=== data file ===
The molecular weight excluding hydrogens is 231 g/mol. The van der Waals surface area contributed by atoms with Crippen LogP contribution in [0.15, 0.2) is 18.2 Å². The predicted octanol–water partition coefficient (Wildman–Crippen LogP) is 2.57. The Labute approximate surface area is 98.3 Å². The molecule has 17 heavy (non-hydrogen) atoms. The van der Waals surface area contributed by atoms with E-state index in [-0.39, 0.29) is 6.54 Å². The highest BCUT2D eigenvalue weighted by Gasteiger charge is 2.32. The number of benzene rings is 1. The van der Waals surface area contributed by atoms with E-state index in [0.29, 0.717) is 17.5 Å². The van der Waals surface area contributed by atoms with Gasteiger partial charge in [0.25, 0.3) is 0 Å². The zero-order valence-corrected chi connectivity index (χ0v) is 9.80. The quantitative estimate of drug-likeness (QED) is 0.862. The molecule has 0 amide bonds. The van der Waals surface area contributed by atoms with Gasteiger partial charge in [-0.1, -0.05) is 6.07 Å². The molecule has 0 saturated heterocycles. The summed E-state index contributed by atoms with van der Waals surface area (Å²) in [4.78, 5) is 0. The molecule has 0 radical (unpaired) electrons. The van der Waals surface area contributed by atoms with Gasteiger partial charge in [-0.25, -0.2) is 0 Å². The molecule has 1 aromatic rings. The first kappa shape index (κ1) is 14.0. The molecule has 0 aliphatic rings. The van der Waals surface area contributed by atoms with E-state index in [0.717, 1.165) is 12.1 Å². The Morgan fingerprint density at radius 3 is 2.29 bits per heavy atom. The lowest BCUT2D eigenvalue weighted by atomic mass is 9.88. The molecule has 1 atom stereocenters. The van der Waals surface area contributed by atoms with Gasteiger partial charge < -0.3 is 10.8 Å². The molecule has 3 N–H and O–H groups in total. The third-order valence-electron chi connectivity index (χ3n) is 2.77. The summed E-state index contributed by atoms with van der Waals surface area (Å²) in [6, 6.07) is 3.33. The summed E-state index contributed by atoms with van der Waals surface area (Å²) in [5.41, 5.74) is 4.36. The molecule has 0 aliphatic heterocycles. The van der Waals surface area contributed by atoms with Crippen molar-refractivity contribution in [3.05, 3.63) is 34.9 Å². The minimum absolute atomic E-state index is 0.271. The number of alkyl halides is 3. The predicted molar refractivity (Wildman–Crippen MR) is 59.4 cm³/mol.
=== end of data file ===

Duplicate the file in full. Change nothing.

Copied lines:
The molecular weight excluding hydrogens is 231 g/mol. The van der Waals surface area contributed by atoms with Crippen LogP contribution in [0.15, 0.2) is 18.2 Å². The predicted octanol–water partition coefficient (Wildman–Crippen LogP) is 2.57. The Labute approximate surface area is 98.3 Å². The molecule has 17 heavy (non-hydrogen) atoms. The van der Waals surface area contributed by atoms with E-state index in [-0.39, 0.29) is 6.54 Å². The highest BCUT2D eigenvalue weighted by Gasteiger charge is 2.32. The number of benzene rings is 1. The van der Waals surface area contributed by atoms with E-state index in [0.29, 0.717) is 17.5 Å². The van der Waals surface area contributed by atoms with Gasteiger partial charge in [0.25, 0.3) is 0 Å². The zero-order valence-corrected chi connectivity index (χ0v) is 9.80. The quantitative estimate of drug-likeness (QED) is 0.862. The molecule has 0 amide bonds. The van der Waals surface area contributed by atoms with Gasteiger partial charge in [-0.1, -0.05) is 6.07 Å². The molecule has 0 saturated heterocycles. The summed E-state index contributed by atoms with van der Waals surface area (Å²) in [4.78, 5) is 0. The molecule has 0 radical (unpaired) electrons. The van der Waals surface area contributed by atoms with Gasteiger partial charge in [-0.25, -0.2) is 0 Å². The molecule has 1 aromatic rings. The first kappa shape index (κ1) is 14.0. The molecule has 0 aliphatic rings. The van der Waals surface area contributed by atoms with E-state index in [0.717, 1.165) is 12.1 Å². The Morgan fingerprint density at radius 3 is 2.29 bits per heavy atom. The lowest BCUT2D eigenvalue weighted by atomic mass is 9.88. The molecule has 1 atom stereocenters. The van der Waals surface area contributed by atoms with Gasteiger partial charge < -0.3 is 10.8 Å². The molecule has 3 N–H and O–H groups in total. The third-order valence-electron chi connectivity index (χ3n) is 2.77. The summed E-state index contributed by atoms with van der Waals surface area (Å²) in [6, 6.07) is 3.33. The summed E-state index contributed by atoms with van der Waals surface area (Å²) in [5.41, 5.74) is 4.36. The molecule has 0 aliphatic heterocycles. The van der Waals surface area contributed by atoms with Crippen molar-refractivity contribution in [3.05, 3.63) is 34.9 Å². The minimum absolute atomic E-state index is 0.271. The number of alkyl halides is 3. The predicted molar refractivity (Wildman–Crippen MR) is 59.4 cm³/mol.